In Washington and in command centers elsewhere, those who had concocted this planned withdrawal, both military and civilian, were filling the airwaves with the usual “not me” rhetoric that has sidestepped accountability and enabled promotions, advances, and post-career financial rewards for the past twenty years. The roots of how we reached this final imbroglio can be found in the decisions that were made not just at the end but all along the way. And in the painful events of these final weeks, there are blatant indicators as to how we must rid ourselves of this political pox and proceed into the future.
What could have happened under better leadership at the top? What should have happened? How do we digest this? And what should America do if we want to move forward in a way that preserves our credibility?
It’s not just our credibility at stake in this question, Webb argues, but the credibility of self-governance in general. If we cannot hold leaders accountable for such disasters, can we truly claim to be self-governed? Or hold it out as the superior system of organizing nations?
Even the very best among those who come forward to serve often find that the good they came to do is stultified by distracting debates over the very premise of why the American system of government was created and whether the icons of our past were truly motivated by the words incorporated in our most revered documents. The military itself is increasingly being used by leftist activists as a social laboratory to advance extreme political agendas. Congressional oversight leans heavily toward social issues, with too many members struggling without success to focus on accountability at the very top when, for instance, good people at the bottom have to implement poorly conceived plans that might kill them.
This is not an exaggeration, and it is not just what has been happening at the Kabul airport and elsewhere in Afghanistan. Those situations merely provide us a microcosm, a symbolic moment in time, that allows us to see the implications of confused or distracted leadership, military and civilian alike, motivated by political machinations. In the American political system, we have the capacity to demand that this inequity change. What we need is the will to do it.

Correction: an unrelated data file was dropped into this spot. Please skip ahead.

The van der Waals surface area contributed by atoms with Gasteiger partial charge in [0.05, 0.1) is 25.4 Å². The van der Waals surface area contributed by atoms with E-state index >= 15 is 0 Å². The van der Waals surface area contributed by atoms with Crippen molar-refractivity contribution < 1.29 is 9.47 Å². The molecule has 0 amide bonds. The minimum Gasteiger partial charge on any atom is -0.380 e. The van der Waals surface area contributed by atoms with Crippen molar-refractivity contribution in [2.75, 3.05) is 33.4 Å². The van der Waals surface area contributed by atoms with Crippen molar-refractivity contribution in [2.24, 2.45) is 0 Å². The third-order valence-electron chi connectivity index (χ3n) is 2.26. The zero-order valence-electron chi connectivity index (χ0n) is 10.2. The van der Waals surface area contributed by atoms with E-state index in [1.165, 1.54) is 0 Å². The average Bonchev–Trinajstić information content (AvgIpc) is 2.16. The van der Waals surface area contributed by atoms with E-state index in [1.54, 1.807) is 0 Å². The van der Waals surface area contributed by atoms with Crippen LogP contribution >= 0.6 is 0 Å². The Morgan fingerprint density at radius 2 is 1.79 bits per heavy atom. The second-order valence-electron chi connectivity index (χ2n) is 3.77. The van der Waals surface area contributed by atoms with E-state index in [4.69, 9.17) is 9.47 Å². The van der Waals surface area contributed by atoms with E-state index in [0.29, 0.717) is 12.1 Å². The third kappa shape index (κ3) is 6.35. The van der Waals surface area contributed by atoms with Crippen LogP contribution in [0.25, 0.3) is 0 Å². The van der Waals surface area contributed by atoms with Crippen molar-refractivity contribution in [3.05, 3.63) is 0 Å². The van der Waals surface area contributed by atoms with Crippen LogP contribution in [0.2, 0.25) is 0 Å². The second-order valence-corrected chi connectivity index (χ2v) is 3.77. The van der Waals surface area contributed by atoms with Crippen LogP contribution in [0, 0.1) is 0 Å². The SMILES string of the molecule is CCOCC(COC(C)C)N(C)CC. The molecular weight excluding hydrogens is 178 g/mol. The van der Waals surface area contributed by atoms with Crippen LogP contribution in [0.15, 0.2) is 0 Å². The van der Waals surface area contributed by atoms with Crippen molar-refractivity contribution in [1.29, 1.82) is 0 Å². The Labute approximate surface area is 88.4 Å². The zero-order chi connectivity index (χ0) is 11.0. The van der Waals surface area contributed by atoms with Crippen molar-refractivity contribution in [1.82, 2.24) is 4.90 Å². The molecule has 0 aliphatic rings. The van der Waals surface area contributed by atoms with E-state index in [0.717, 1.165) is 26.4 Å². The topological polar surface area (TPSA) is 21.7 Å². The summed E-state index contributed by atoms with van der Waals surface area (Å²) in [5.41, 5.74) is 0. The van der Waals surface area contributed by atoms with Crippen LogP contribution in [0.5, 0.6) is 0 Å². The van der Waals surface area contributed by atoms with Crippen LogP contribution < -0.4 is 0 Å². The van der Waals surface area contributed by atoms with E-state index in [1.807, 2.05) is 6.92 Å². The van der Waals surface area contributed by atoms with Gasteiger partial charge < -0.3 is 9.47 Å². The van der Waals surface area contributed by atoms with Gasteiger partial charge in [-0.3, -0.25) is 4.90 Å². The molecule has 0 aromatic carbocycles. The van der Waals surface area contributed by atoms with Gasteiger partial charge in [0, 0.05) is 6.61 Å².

So what is the Biden White House doing at the moment? Strategizing to avoid as much accountability as they can. It’s time to move on, Politico reports:
The United States officially ended its 20-year war in Afghanistan. Now, President Joe Biden and fellow Democrats are racing to put the conflict’s tumultuous exit behind them.
Consumed with combating the most intensive crisis of Biden’s presidency over the last few weeks, White House officials are plotting a way forward that hinges tactically on Biden’s handling of the Covid-19 pandemic and passage of his sweeping economic agenda on Capitol Hill.
The cold political calculation is based on a belief inside the White House that Americans by and large will ultimately process the withdrawal from Afghanistan as a necessary, albeit difficult, act, even if they harbor lingering doubts about its execution.
They’re moving on even while at least hundreds if not thousands of Americans can’t move out of Afghanistan. This isn’t “lingering doubts” — it’s unfinished business. Biden and his team want to pretend it doesn’t exist.
No small wonder Webb wants real accountability for these failures. First, though, we have to accept responsibility for promoting and choosing this leadership. That’s on voters to be sure, but also on the party leaders who rallied behind an incompetent and corrupt old fool whose main claim to fame is to have been on the wrong side of every foreign policy question over the last five decades. Until those people accept responsibility for this disaster — indeed, even recognize it as such — there won’t be any accountability for this disgrace.